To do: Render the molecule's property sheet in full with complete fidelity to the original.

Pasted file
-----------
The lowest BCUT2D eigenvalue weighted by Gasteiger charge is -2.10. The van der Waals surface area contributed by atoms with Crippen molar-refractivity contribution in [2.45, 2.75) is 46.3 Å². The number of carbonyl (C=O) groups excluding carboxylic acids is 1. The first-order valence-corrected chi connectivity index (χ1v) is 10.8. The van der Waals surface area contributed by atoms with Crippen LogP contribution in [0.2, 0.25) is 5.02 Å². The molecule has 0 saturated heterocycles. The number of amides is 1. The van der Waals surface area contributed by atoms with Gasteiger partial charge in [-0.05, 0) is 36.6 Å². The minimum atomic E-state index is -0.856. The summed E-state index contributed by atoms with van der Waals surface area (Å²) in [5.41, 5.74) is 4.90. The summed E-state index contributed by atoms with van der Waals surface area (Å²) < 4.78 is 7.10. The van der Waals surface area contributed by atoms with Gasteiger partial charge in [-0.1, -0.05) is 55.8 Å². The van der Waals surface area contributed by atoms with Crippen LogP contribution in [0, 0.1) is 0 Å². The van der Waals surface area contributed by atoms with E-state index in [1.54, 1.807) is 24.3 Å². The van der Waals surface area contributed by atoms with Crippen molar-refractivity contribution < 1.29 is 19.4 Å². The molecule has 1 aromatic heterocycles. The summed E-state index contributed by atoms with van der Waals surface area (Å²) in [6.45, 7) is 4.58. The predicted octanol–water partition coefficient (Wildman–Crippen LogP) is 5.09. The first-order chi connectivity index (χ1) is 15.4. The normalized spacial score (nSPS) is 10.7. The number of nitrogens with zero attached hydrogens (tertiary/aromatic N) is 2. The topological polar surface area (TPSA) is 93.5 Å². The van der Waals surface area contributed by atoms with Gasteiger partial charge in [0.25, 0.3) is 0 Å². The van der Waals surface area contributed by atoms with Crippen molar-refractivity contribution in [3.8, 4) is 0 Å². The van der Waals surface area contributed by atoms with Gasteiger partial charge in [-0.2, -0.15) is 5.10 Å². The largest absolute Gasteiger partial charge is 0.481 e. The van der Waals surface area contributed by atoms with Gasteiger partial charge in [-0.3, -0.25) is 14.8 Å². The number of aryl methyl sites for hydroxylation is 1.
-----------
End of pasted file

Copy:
The lowest BCUT2D eigenvalue weighted by Gasteiger charge is -2.10. The van der Waals surface area contributed by atoms with Crippen molar-refractivity contribution in [2.45, 2.75) is 46.3 Å². The number of carbonyl (C=O) groups excluding carboxylic acids is 1. The first-order valence-corrected chi connectivity index (χ1v) is 10.8. The van der Waals surface area contributed by atoms with Crippen LogP contribution in [0.2, 0.25) is 5.02 Å². The molecule has 0 saturated heterocycles. The number of amides is 1. The van der Waals surface area contributed by atoms with Gasteiger partial charge in [-0.05, 0) is 36.6 Å². The minimum atomic E-state index is -0.856. The summed E-state index contributed by atoms with van der Waals surface area (Å²) in [5.41, 5.74) is 4.90. The summed E-state index contributed by atoms with van der Waals surface area (Å²) < 4.78 is 7.10. The van der Waals surface area contributed by atoms with Gasteiger partial charge in [-0.1, -0.05) is 55.8 Å². The van der Waals surface area contributed by atoms with Crippen LogP contribution in [0, 0.1) is 0 Å². The van der Waals surface area contributed by atoms with E-state index in [1.54, 1.807) is 24.3 Å². The van der Waals surface area contributed by atoms with Crippen molar-refractivity contribution < 1.29 is 19.4 Å². The molecule has 1 aromatic heterocycles. The summed E-state index contributed by atoms with van der Waals surface area (Å²) in [6.45, 7) is 4.58. The predicted octanol–water partition coefficient (Wildman–Crippen LogP) is 5.09. The first-order chi connectivity index (χ1) is 15.4. The normalized spacial score (nSPS) is 10.7. The number of nitrogens with zero attached hydrogens (tertiary/aromatic N) is 2. The topological polar surface area (TPSA) is 93.5 Å². The van der Waals surface area contributed by atoms with Gasteiger partial charge in [0.25, 0.3) is 0 Å². The van der Waals surface area contributed by atoms with Crippen molar-refractivity contribution in [3.8, 4) is 0 Å². The van der Waals surface area contributed by atoms with Gasteiger partial charge in [-0.2, -0.15) is 5.10 Å². The largest absolute Gasteiger partial charge is 0.481 e. The van der Waals surface area contributed by atoms with Gasteiger partial charge in [-0.3, -0.25) is 14.8 Å². The number of aryl methyl sites for hydroxylation is 1.